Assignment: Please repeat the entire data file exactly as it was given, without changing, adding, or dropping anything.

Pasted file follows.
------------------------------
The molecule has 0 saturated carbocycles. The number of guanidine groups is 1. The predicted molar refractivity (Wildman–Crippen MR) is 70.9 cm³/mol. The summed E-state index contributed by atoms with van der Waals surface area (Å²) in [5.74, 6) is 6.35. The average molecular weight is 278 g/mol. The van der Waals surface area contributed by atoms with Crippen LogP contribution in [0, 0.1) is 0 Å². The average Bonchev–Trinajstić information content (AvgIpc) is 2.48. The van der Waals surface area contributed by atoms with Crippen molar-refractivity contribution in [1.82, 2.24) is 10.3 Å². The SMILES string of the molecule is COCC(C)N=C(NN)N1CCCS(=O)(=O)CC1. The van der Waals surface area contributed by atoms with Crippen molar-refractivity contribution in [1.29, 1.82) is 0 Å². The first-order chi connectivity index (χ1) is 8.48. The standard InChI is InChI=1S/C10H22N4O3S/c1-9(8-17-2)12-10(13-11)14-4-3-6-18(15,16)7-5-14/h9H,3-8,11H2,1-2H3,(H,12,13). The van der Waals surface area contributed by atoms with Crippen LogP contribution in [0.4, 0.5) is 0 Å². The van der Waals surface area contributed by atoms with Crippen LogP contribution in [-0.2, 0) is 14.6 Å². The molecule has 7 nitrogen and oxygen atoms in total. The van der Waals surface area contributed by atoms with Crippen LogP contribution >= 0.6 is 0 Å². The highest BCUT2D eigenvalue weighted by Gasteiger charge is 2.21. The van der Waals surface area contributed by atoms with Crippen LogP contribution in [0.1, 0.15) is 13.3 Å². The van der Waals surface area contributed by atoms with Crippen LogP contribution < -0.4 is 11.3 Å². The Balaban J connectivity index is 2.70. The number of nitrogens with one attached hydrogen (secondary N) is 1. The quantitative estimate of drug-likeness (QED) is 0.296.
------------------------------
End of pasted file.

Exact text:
The molecule has 0 saturated carbocycles. The number of guanidine groups is 1. The predicted molar refractivity (Wildman–Crippen MR) is 70.9 cm³/mol. The summed E-state index contributed by atoms with van der Waals surface area (Å²) in [5.74, 6) is 6.35. The average molecular weight is 278 g/mol. The van der Waals surface area contributed by atoms with Crippen LogP contribution in [0, 0.1) is 0 Å². The average Bonchev–Trinajstić information content (AvgIpc) is 2.48. The van der Waals surface area contributed by atoms with Crippen molar-refractivity contribution in [1.82, 2.24) is 10.3 Å². The SMILES string of the molecule is COCC(C)N=C(NN)N1CCCS(=O)(=O)CC1. The van der Waals surface area contributed by atoms with Crippen molar-refractivity contribution in [1.29, 1.82) is 0 Å². The first-order chi connectivity index (χ1) is 8.48. The standard InChI is InChI=1S/C10H22N4O3S/c1-9(8-17-2)12-10(13-11)14-4-3-6-18(15,16)7-5-14/h9H,3-8,11H2,1-2H3,(H,12,13). The van der Waals surface area contributed by atoms with Crippen LogP contribution in [0.4, 0.5) is 0 Å². The van der Waals surface area contributed by atoms with Crippen LogP contribution in [-0.2, 0) is 14.6 Å². The molecule has 7 nitrogen and oxygen atoms in total. The van der Waals surface area contributed by atoms with Crippen LogP contribution >= 0.6 is 0 Å². The highest BCUT2D eigenvalue weighted by Gasteiger charge is 2.21. The van der Waals surface area contributed by atoms with Crippen LogP contribution in [0.1, 0.15) is 13.3 Å². The van der Waals surface area contributed by atoms with Crippen LogP contribution < -0.4 is 11.3 Å². The Balaban J connectivity index is 2.70. The number of nitrogens with one attached hydrogen (secondary N) is 1. The quantitative estimate of drug-likeness (QED) is 0.296.